advert
advert advert advert

The Tukituki: Always a Taonga

The Tukituki River is regarded as a taonga (treasured possession) by the hapu of Tamatea and Heretaunga (CHB and Hastings Districts). It will always be a taonga, and our fervent wish is that other river users will start treating it as such.

To tangata whenua, a river is a source of life, a provider of physical and spiritual sustenance, a teacher, a place of solace, reflection, nourishment, learning, and recreation. It is part of our whakapapa connection to the land.

Hapu along the Tukituki are rohe (tribal or hapu area) specific. Within the Tukituki catchment, there is not one Mãori view but a range of views, as the mana of our hapu is often expressed at the sub-catchment level. There appears to be a lack of respect for this however in current resource management planning. Current management of the Tukituki conflicts with many values inherent within tikanga Mãori. For a long time now, economics has been the main driver for setting water policy.

Issues arising

Our Regional Council recently convened the Regional Planning Committee, which is seen as an opportunity for tangata whenua to share management of our taonga, including our rivers. Although co-management of rivers is out of kilter with the Treaty guarantee of full, exclusive and undisturbed possession, it seems to be a positive move. But as with a lot of government stuff the devil will be in the detail.

At time of writing, the planning committee consists of six representatives from Treaty claimant groups in Hawke’s Bay, plus all nine councillors. Originally there was talk of decision-making being done by consensus, but I understand this has now gone out the window. The planning committee will oversee resource management matters linked to the Regional Policy Statement and changes to the Regional Resource Management Plan, including the up-coming Tukituki plan change. Plan changes pursuant to the RMA allow for any party to contribute to the process, so the Tukituki plan change or parts thereof, could potentially be appealed by anyone to the Environment Court.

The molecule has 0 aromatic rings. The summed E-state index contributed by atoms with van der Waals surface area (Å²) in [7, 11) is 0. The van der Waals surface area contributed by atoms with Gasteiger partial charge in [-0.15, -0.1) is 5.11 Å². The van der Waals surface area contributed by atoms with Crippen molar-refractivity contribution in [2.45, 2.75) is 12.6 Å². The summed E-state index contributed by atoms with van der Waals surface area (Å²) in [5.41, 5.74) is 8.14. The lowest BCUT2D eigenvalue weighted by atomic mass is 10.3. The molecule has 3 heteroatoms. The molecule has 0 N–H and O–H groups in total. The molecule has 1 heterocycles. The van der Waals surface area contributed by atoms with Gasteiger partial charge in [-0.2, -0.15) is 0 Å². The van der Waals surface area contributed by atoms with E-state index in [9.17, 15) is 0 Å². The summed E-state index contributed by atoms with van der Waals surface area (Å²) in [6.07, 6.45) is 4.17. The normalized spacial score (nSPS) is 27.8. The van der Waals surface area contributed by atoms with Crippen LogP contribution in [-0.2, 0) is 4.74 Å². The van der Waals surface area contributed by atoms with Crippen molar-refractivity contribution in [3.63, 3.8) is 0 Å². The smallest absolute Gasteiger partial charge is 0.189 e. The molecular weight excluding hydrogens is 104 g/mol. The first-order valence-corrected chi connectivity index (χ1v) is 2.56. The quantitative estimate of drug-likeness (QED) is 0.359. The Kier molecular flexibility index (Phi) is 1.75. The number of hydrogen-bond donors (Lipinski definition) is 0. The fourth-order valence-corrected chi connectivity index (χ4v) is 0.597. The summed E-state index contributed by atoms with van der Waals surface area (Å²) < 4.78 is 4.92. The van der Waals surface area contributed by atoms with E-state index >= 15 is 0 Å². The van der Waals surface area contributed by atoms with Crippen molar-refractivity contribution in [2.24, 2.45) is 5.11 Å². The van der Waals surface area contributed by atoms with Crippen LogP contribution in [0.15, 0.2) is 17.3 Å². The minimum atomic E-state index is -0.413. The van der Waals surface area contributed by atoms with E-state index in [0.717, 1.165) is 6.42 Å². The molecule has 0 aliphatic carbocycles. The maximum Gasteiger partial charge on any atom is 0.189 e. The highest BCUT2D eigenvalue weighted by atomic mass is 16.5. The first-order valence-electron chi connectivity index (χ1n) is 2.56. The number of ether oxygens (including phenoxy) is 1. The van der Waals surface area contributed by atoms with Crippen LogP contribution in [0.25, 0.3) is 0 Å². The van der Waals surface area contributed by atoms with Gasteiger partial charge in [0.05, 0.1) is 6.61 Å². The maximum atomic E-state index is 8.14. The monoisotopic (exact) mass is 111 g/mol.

Other issues coming up in the near future are bulk consent renewals for the Tukituki in 2013, further policy development to inform the renewal of consents to take water from the Karamu and the Ngaruroro River, and perhaps designations and other issues related to the water storage dam in Central Hawke’s Bay.

Each of these deals with resources outside the rohe of current Mãori representatives on the planning committee. For various reasons, tangata whenua of Heretaunga and Tamatea who hold mana over the Tukituki and other catchments, are not at the planning table. Some mechanism will need to be found to engage effectively with He Toa Takitini, the large natural group representative of Heretaunga and Tamatea hapu interests. It would seem strange having decisions affecting these rivers being made without their input to the process.

Management of natural resources is vested in regional councils, whose duties are to take into account the interests of all, while giving Mãori values an adequate degree of priority. Past practices at our Regional Council have seen Mãori interests in water relegated in favour of economic development opportunities. Over the last decade water has become a contentious issue with a scramble to increase acreage under irrigation due to water’s ability to double or triple the value of a farm or other agricultural enterprise.